Tours commonly spend time in major metropolitan areas, historical sites, UNESCO World Heritage Sites, and famous natural wonders around the world from Europe to Asia to the Americas.
  2. Do tours allow you to choose what you will see and do?
    Tours have a pre-planned itinerary of included sightseeing activities that the group will follow together as a whole. There is generally little ability to influence scheduled tour contents or destinations.
  3. What parts of Africa do most safaris go to?
    The majority of safaris land within Kenya, Tanzania, Botswana, Zimbabwe, Zambia, Uganda, Rwanda, Namibia, and South Africa thanks to their excellent national parks, conservancies, and private game reserves teeming with diverse wildlife.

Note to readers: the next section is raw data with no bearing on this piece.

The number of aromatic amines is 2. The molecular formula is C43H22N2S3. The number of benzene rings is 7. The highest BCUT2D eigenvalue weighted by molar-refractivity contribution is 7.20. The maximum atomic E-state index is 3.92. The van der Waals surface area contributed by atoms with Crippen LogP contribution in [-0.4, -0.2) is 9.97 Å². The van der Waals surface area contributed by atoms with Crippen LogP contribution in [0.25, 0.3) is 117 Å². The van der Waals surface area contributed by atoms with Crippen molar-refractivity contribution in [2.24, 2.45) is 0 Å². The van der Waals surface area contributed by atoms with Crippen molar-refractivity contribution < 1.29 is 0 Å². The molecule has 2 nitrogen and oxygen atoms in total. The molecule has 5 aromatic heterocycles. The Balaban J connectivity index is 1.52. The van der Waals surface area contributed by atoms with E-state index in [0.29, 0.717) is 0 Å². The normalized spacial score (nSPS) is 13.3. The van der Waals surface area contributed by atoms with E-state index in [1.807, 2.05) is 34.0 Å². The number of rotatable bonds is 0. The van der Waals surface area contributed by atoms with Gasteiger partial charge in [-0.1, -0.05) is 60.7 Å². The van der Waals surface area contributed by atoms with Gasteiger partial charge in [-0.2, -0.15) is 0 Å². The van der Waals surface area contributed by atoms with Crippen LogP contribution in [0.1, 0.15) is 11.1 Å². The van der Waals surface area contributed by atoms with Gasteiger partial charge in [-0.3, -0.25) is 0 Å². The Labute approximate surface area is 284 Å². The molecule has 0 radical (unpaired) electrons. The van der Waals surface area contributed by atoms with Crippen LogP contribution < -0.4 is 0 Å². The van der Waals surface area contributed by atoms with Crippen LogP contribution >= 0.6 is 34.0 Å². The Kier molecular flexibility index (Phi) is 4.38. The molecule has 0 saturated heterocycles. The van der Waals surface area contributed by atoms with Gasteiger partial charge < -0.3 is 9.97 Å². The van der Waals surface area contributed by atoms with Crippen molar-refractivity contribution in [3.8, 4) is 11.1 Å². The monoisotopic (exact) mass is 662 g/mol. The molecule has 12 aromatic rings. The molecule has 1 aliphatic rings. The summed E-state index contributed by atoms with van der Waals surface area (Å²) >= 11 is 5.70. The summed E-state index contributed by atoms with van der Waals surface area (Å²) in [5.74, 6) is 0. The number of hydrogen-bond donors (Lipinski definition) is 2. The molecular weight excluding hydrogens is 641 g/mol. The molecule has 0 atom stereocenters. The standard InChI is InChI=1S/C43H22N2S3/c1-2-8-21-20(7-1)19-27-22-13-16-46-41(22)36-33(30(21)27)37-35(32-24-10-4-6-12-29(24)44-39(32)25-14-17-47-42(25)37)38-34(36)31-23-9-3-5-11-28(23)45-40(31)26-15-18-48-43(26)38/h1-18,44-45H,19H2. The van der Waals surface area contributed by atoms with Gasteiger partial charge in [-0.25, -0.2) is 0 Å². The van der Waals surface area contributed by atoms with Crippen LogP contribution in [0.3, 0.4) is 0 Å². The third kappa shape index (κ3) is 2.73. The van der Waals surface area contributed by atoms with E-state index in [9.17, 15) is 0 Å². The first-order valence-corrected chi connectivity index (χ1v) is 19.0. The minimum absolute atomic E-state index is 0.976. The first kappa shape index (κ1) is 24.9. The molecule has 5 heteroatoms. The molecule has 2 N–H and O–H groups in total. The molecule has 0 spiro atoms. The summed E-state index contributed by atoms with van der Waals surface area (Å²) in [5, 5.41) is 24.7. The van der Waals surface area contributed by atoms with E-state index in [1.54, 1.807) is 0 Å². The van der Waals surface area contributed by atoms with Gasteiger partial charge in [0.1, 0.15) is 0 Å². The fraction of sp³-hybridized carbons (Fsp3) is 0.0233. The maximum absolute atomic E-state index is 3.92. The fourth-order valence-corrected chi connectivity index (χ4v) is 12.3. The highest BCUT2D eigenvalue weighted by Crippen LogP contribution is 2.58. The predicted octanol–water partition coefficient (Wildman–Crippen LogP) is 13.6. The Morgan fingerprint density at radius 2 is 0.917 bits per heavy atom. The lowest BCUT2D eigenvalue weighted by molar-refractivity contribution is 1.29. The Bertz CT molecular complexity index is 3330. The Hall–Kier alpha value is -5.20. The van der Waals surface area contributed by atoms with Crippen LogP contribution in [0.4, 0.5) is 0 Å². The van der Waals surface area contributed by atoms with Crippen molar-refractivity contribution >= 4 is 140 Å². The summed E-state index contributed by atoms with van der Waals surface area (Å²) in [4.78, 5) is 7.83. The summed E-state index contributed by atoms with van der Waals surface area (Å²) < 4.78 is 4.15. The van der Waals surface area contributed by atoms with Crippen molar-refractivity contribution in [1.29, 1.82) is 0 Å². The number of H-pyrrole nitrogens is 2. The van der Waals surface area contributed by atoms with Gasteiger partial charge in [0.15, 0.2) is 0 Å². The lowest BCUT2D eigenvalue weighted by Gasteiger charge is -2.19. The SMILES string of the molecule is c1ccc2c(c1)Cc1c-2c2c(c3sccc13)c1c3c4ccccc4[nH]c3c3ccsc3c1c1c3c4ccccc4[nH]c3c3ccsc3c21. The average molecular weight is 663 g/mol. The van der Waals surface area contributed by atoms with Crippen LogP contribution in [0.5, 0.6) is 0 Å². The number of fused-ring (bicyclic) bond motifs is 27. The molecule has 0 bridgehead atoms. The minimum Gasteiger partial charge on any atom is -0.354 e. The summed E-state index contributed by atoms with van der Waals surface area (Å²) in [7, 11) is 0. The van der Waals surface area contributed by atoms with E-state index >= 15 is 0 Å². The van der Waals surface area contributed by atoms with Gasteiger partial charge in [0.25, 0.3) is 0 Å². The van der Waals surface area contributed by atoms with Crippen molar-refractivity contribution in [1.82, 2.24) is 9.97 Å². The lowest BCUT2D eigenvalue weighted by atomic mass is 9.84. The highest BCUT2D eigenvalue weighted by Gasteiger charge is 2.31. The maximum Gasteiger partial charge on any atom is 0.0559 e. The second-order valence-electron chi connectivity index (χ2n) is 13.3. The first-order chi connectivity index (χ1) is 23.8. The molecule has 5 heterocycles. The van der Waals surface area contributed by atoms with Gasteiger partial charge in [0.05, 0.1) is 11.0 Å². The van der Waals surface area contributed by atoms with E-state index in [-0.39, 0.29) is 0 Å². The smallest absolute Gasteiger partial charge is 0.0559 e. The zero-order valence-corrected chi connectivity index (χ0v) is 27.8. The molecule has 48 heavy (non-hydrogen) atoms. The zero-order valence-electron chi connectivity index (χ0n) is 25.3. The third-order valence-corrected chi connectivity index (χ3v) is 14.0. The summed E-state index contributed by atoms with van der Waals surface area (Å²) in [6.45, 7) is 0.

4. On a safari, can I choose when we go on a game drive?
    Yes, guests on a safari typically have strong influence over game viewing activities and can collaborate with guides to shape hours and duration of drives as well as target sightings of desired species.
  5. Why are tours usually less expensive per day than safaris?
    With fixed costs split among larger groups on tours, overheads like accommodations, transportation, most meals, and guide services are lower per tourist, while personalized safaris carrying under 20 guests have higher per person price tags for experiential luxury.
  6. Which type of trip would have better opportunities to interact with locals?
    Tours visiting busy metropolitan hubs allow for simple friendly exchanges with residents amid urban exploring. For meaningful cultural interactions with tribes like Maasai on native land, immersive safaris provide richer connections.
  7. Are walking safaris only done by very fit people?
    From short strolls observing tracks to multi-day treks between camping sites, walking safaris now cater to all ages and fitness levels. Pacing, distance, and terrain challenges can be aligned to each participant’s ability.